Kavanaugh must respond with substance in hearings
Wednesday, September 5, 2018
Judge Brett Kavanaugh is now facing the Senate Judiciary Committee during his confirmation hearings to replace retired Justice Anthony Kennedy on the Supreme Court. High-court confirmation hearings have become increasingly less illuminating over the years, with nominees finding ever more creative ways to say little.
They aim to avoid the fate of Robert Bork, whom the Senate rejected in 1987 following a loquacious performance at his hearings. Their model is Justice Ruth Bader Ginsburg, who explained in her 1993 sessions that she could not answer certain questions because she would not want to suggest she had prejudged cases that might come before her. Yet nominees since have said far less even than Ginsburg.
Kavanaugh should break this trend. That is because the stonewalling is rendering irrelevant the most visible public opportunity to vet nominees for a lifetime appointment to the nation's highest court. It is also because Kavanaugh has a record that compels him to speak substantively.
As with other nominees, senators must probe Kavanaugh's judicial philosophy: Does "originalism" appeal to him, as it does to other prominent Republican-appointed judges? If so, what happens when the original meaning of a text is unclear, or controversial at the time? Does the doctrine of stare decisis constrain justices merely from overturning precedents, or also from radically narrowing previous court decisions with which justices now disagree?
Then there are questions specific to Kavanaugh's long record in public life, including as a George W. Bush White House lawyer. The American Civil Liberties Union's David Cole pointed out that Kavanaugh said in his 2006 appeals court confirmation hearing that he believed Bush's insistence that the United States did not torture people. Revelations about Bush-era practices have poured out since, and President Trump promised to do worse. Does Kavanaugh still believe that U.S. actions did not rise to torture?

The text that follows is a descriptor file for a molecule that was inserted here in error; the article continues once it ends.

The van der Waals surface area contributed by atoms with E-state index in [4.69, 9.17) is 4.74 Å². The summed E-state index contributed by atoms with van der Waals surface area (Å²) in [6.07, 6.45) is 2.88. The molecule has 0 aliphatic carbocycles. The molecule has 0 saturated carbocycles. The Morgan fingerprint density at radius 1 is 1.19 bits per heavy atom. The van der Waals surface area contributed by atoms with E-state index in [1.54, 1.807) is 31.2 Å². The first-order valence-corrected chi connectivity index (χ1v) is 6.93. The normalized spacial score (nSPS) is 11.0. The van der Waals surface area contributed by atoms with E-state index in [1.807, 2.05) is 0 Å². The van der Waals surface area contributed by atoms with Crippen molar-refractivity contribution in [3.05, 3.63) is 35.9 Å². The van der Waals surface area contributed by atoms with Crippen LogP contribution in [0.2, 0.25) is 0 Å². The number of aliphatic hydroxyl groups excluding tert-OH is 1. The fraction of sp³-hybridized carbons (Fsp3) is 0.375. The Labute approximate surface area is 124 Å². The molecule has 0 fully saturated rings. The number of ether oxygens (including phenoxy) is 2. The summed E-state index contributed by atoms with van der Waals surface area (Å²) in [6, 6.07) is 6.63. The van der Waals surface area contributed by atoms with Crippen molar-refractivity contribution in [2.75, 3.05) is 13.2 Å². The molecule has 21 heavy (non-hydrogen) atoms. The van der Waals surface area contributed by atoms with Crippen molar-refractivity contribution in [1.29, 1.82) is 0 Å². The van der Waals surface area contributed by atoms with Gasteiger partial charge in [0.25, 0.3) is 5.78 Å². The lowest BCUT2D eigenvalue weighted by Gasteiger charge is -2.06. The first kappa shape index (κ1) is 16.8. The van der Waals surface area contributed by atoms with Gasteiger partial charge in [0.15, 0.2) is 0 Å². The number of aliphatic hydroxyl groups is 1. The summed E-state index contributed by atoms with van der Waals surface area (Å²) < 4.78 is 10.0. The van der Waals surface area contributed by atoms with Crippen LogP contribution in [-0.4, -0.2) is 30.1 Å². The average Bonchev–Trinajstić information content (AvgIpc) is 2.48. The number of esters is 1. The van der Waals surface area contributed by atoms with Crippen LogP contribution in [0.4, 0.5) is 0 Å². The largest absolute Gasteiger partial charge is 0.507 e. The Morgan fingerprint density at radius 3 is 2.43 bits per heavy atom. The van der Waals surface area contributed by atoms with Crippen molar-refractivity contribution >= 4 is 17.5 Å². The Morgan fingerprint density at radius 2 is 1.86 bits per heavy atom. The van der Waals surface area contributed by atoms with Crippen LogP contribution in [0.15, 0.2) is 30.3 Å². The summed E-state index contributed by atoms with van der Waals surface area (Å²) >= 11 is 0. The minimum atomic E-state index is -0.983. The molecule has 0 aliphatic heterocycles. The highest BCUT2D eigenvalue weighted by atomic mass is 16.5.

The justices will in coming years have to update ancient privacy doctrines for the digital age. In previous cases, Kavanagh has been less willing than his fellow judges to recognize the power of new tools such as electronic tracking devices to present novel privacy threats. He should be pressed on that point.
But the most important questions Kavanaugh must answer concern how he will negotiate his relationship with the man who appointed him, President Donald Trump. Kavanaugh wrote a 2009 Minnesota Law Review article favoring "a law exempting a president — while in office — from criminal prosecution and investigation, including from questioning by criminal prosecutors or defense counsel," because "even the lesser burdens of a criminal investigation — including preparing for questioning by criminal investigators — are time-consuming and distracting."
Given the ongoing investigation by special counsel Robert Mueller, it is a distinct possibility that the Supreme Court will have to rule on questions relating to a criminal probe involving the president. Moreover, it is likely that Trump knew about Kavanaugh's views when he nominated him. If Kavanaugh were to cast a decisive vote favoring Trump, it would appear as though the president put him on the court to do just that, and that Kavanaugh followed the script.
Americans might question Kavanaugh's impartiality and the decision's legitimacy. Kavanaugh must respond with substance and detail to questions about his 2009 article. And he should explain why he would or would not recuse himself if such a case came before him.
The Washington Post